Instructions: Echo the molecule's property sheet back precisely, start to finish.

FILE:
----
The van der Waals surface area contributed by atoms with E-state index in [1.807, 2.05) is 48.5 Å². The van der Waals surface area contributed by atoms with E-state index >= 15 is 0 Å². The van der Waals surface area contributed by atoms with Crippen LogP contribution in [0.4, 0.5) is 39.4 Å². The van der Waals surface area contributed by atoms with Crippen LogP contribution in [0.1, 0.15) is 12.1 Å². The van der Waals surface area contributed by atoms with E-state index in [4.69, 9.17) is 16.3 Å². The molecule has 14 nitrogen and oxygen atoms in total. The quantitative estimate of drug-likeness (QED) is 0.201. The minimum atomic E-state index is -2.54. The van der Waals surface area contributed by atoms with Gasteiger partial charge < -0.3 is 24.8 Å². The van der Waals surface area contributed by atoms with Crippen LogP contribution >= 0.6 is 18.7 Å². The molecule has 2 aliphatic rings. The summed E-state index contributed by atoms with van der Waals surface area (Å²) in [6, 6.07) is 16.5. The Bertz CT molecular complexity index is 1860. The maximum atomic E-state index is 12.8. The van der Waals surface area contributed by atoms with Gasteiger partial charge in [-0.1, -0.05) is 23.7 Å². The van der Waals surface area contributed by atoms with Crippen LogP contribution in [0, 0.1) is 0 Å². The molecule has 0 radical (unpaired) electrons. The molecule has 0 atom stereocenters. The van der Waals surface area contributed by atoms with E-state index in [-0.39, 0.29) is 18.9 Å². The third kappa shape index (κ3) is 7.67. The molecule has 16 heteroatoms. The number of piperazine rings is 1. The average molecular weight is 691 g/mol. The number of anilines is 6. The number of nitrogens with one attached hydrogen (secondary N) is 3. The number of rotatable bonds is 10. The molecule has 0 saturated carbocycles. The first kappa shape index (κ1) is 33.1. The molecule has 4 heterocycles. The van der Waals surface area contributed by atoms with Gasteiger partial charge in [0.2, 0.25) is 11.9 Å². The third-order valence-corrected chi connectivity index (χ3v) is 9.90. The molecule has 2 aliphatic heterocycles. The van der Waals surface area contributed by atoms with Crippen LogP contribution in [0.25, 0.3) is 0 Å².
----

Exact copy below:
The van der Waals surface area contributed by atoms with E-state index in [1.807, 2.05) is 48.5 Å². The van der Waals surface area contributed by atoms with E-state index >= 15 is 0 Å². The van der Waals surface area contributed by atoms with Crippen LogP contribution in [0.4, 0.5) is 39.4 Å². The van der Waals surface area contributed by atoms with Crippen LogP contribution in [0.1, 0.15) is 12.1 Å². The van der Waals surface area contributed by atoms with E-state index in [4.69, 9.17) is 16.3 Å². The molecule has 14 nitrogen and oxygen atoms in total. The quantitative estimate of drug-likeness (QED) is 0.201. The minimum atomic E-state index is -2.54. The van der Waals surface area contributed by atoms with Gasteiger partial charge < -0.3 is 24.8 Å². The van der Waals surface area contributed by atoms with Crippen LogP contribution >= 0.6 is 18.7 Å². The molecule has 2 aliphatic rings. The summed E-state index contributed by atoms with van der Waals surface area (Å²) in [6, 6.07) is 16.5. The Bertz CT molecular complexity index is 1860. The maximum atomic E-state index is 12.8. The van der Waals surface area contributed by atoms with Gasteiger partial charge in [-0.1, -0.05) is 23.7 Å². The van der Waals surface area contributed by atoms with Crippen LogP contribution in [0, 0.1) is 0 Å². The molecule has 0 radical (unpaired) electrons. The molecule has 0 atom stereocenters. The van der Waals surface area contributed by atoms with E-state index in [-0.39, 0.29) is 18.9 Å². The third kappa shape index (κ3) is 7.67. The molecule has 16 heteroatoms. The number of piperazine rings is 1. The average molecular weight is 691 g/mol. The number of anilines is 6. The number of nitrogens with one attached hydrogen (secondary N) is 3. The number of rotatable bonds is 10. The molecule has 0 saturated carbocycles. The first kappa shape index (κ1) is 33.1. The molecule has 4 heterocycles. The van der Waals surface area contributed by atoms with Gasteiger partial charge in [0.2, 0.25) is 11.9 Å². The third-order valence-corrected chi connectivity index (χ3v) is 9.90. The molecule has 2 aliphatic heterocycles. The van der Waals surface area contributed by atoms with Crippen LogP contribution in [0.25, 0.3) is 0 Å².